It’s a gift! Good, restful sleep is a wonderful thing. No restless leg symptoms last night. What a blessing!

So. The big news today is that our pastor, who has been at the church for 25+ years, is retiring. Today is the send-off, celebrating his years of ministry to our church and thanking him for his faithfulness and godly leadership. There will be a meal after the morning service, and a time of testimonies and probably tears as we say this goodbye. He’s going to begin a ministry of being an interim pastor, starting next week at a church in Maryland.

It’s sort of like seeing a very close friend retiring from that position. We will miss him so much!

He has done his best to prepare us for this momentous change in our lives as well as his, but I don’t think you’re ever really ready for such a big change, until suddenly it’s happening.

This photo was taken at his 66th birthday party in October:

We’ve been part of this church since 2013–nearly ten years! That’s hard to realize! We’ve certainly grown under his ministry. His life and ministry make me think of this song by Ron Hamilton:

Saturday Soliloquy: A Rough Week

I’ve mentioned before that I have restless leg syndrome. The muscles in my right leg, in particular, are actually sore from clenching against the jitters. I’m losing sleep and waking up ornery as a bear poked out of hibernation.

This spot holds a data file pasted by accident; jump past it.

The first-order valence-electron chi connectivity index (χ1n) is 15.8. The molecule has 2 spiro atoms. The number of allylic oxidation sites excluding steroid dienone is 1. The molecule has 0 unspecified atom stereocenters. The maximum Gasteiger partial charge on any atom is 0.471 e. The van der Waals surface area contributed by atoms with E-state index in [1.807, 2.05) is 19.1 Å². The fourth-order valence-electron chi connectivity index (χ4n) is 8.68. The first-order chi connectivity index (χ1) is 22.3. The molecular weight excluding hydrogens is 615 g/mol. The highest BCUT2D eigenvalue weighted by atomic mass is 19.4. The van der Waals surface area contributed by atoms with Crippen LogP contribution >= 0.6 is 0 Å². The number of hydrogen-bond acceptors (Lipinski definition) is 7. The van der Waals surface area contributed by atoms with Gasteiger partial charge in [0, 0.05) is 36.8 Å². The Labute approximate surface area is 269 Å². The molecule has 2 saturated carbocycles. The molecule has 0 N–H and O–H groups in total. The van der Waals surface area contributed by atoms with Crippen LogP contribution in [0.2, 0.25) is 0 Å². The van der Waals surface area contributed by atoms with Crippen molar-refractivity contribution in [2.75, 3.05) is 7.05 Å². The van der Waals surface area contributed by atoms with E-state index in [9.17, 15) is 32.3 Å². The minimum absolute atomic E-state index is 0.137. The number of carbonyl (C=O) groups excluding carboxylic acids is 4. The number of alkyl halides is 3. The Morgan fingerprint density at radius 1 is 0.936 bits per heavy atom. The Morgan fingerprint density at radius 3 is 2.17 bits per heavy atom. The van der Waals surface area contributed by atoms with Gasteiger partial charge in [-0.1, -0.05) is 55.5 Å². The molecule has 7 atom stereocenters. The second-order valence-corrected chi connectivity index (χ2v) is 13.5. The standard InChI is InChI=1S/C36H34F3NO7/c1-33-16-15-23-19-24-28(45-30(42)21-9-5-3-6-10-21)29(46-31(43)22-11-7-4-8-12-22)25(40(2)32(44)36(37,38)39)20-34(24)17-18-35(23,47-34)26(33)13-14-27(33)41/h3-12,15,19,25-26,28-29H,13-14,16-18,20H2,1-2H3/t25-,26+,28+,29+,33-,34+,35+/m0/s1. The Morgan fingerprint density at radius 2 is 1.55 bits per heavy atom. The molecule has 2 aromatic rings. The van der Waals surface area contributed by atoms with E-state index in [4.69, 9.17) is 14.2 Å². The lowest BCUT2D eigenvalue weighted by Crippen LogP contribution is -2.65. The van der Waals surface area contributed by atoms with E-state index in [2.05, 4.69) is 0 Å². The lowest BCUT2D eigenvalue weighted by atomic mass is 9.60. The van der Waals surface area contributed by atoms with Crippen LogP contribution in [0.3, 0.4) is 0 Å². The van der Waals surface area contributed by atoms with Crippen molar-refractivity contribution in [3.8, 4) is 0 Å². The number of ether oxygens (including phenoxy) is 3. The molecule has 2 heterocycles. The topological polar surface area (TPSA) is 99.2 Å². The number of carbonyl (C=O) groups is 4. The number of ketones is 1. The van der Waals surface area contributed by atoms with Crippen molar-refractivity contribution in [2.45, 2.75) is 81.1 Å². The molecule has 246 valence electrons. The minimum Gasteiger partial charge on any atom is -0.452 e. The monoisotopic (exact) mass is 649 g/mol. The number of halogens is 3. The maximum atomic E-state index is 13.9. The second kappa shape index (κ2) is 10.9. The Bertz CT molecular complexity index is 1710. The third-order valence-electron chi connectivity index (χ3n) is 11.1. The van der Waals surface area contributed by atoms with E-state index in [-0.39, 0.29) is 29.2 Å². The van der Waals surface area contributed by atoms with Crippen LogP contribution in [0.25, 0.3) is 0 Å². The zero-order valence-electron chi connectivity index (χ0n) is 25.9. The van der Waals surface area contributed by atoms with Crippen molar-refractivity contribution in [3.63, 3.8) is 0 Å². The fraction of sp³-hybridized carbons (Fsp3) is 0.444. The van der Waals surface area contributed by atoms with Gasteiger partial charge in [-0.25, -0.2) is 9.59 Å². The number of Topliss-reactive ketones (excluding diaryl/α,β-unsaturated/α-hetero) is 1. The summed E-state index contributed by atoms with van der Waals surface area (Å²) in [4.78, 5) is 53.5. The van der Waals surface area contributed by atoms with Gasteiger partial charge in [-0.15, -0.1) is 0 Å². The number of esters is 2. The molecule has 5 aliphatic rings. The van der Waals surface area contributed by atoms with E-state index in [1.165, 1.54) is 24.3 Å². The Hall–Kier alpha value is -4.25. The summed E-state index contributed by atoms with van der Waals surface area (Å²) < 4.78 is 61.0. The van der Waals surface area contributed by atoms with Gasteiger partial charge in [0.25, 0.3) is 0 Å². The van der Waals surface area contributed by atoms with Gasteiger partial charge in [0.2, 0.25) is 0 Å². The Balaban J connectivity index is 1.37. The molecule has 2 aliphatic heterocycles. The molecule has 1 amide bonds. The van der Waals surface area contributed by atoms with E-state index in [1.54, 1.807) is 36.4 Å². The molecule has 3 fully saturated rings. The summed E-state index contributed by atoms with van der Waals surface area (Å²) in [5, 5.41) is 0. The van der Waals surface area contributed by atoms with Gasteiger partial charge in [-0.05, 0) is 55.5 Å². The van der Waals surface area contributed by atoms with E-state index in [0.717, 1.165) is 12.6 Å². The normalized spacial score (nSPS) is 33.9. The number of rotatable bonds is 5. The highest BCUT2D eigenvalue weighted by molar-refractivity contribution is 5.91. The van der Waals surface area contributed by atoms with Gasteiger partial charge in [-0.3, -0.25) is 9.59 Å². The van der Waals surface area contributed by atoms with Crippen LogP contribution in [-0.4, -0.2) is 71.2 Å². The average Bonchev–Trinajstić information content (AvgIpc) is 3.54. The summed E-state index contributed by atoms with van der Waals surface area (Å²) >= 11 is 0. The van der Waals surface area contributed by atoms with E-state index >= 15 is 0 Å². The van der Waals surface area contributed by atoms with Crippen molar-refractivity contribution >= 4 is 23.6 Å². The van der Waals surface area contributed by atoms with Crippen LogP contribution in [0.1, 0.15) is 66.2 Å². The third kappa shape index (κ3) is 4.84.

Drastic measures are required. I’ve upped the amount of magnesium by adding a supplement to my regimen. That was four days ago, too soon to say if it’s helping or not. I also found a homeopathic product that is mostly magnesium. Little tablets that you dissolve under your tongue, and you can use them as often as necessary. So far, I’ve taken them in the middle of the night when a call of nature summons, and the leg kicks up when I go back to bed. The tablets seem to be helping a lot. I’ve had a couple of really good nights in a row, and am less likely to bite people in the ankle this morning.

“Can’t you get the magnesium you need by way of food?” you may ask. I could, if I were willing to eat, say, three avocados every day. That would blow my calorie allowance pretty quickly, so no, that’s not an option. Most magnesium-rich foods are also calorie-dense. It’s a bummer, but the supplements are inexpensive and easy to take.

Well, enough of that. Unless you share this malady with me, you’re probably tired of hearing about it. It may seem like a small thing, but when sleep is interrupted and physical discomfort is chronic, it becomes a really big issue.

I need my sleep. Always have. I don’t do well on only four or five hours a night, especially if it’s interrupted. Under such circumstances, I closely identify with Auntie Acid and Crabby Road.

Look them up. They’re hilarious 🙂

Take it Patiently

I Peter 2:18-20.

Servants, be subject to your masters with all fear; not only to the good and gentle, but also to the froward.

For this is thankworthy, if a man for conscience toward God endure grief, suffering wrongfully.

For what glory is it, if, when ye be buffeted for your faults, ye shall take it patiently? but if, when ye do well, and suffer for it, ye take it patiently, this is acceptable with God.

Peter takes v. 17 one step further and addresses the relationship between masters and servants/slaves.

“WHAT?” You may ask. “Slaves? Really? In the BIBLE?”